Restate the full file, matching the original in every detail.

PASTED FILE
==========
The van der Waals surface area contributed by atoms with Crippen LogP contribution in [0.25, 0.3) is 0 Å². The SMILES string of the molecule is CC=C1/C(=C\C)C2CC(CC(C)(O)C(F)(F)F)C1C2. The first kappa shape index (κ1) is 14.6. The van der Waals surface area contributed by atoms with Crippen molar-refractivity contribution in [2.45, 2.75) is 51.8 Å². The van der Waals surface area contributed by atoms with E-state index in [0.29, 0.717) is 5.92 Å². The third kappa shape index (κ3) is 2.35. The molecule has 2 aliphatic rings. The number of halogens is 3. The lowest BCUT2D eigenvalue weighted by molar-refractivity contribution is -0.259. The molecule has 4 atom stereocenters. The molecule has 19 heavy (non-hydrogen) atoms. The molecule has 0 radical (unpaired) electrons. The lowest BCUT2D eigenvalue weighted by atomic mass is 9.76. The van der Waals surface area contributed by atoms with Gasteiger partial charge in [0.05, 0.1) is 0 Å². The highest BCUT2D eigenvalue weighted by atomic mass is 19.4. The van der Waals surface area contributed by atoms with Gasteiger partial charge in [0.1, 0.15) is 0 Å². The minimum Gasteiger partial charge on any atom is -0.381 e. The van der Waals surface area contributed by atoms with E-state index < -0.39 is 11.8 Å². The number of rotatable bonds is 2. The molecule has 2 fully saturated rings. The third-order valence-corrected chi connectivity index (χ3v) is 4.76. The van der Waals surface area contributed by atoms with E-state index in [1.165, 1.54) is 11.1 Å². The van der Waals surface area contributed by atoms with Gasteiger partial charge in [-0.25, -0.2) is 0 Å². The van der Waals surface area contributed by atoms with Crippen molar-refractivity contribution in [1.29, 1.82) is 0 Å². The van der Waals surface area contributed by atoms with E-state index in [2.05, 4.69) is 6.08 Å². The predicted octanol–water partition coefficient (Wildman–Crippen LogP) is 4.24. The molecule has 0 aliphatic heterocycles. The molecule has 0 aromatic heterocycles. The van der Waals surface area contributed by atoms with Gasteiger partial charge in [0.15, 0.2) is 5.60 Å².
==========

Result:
The van der Waals surface area contributed by atoms with Crippen LogP contribution in [0.25, 0.3) is 0 Å². The SMILES string of the molecule is CC=C1/C(=C\C)C2CC(CC(C)(O)C(F)(F)F)C1C2. The first kappa shape index (κ1) is 14.6. The van der Waals surface area contributed by atoms with Crippen molar-refractivity contribution in [2.45, 2.75) is 51.8 Å². The van der Waals surface area contributed by atoms with E-state index in [0.29, 0.717) is 5.92 Å². The third kappa shape index (κ3) is 2.35. The molecule has 2 aliphatic rings. The number of halogens is 3. The lowest BCUT2D eigenvalue weighted by molar-refractivity contribution is -0.259. The molecule has 4 atom stereocenters. The molecule has 19 heavy (non-hydrogen) atoms. The molecule has 0 radical (unpaired) electrons. The lowest BCUT2D eigenvalue weighted by atomic mass is 9.76. The van der Waals surface area contributed by atoms with Gasteiger partial charge in [0.05, 0.1) is 0 Å². The highest BCUT2D eigenvalue weighted by atomic mass is 19.4. The van der Waals surface area contributed by atoms with Gasteiger partial charge in [0.1, 0.15) is 0 Å². The minimum Gasteiger partial charge on any atom is -0.381 e. The van der Waals surface area contributed by atoms with E-state index < -0.39 is 11.8 Å². The number of rotatable bonds is 2. The molecule has 2 fully saturated rings. The third-order valence-corrected chi connectivity index (χ3v) is 4.76. The van der Waals surface area contributed by atoms with E-state index in [1.165, 1.54) is 11.1 Å². The van der Waals surface area contributed by atoms with Gasteiger partial charge in [-0.25, -0.2) is 0 Å². The van der Waals surface area contributed by atoms with Crippen molar-refractivity contribution in [1.29, 1.82) is 0 Å². The van der Waals surface area contributed by atoms with E-state index in [2.05, 4.69) is 6.08 Å². The predicted octanol–water partition coefficient (Wildman–Crippen LogP) is 4.24. The molecule has 0 aliphatic heterocycles. The molecule has 0 aromatic heterocycles. The van der Waals surface area contributed by atoms with Gasteiger partial charge in [0.15, 0.2) is 5.60 Å².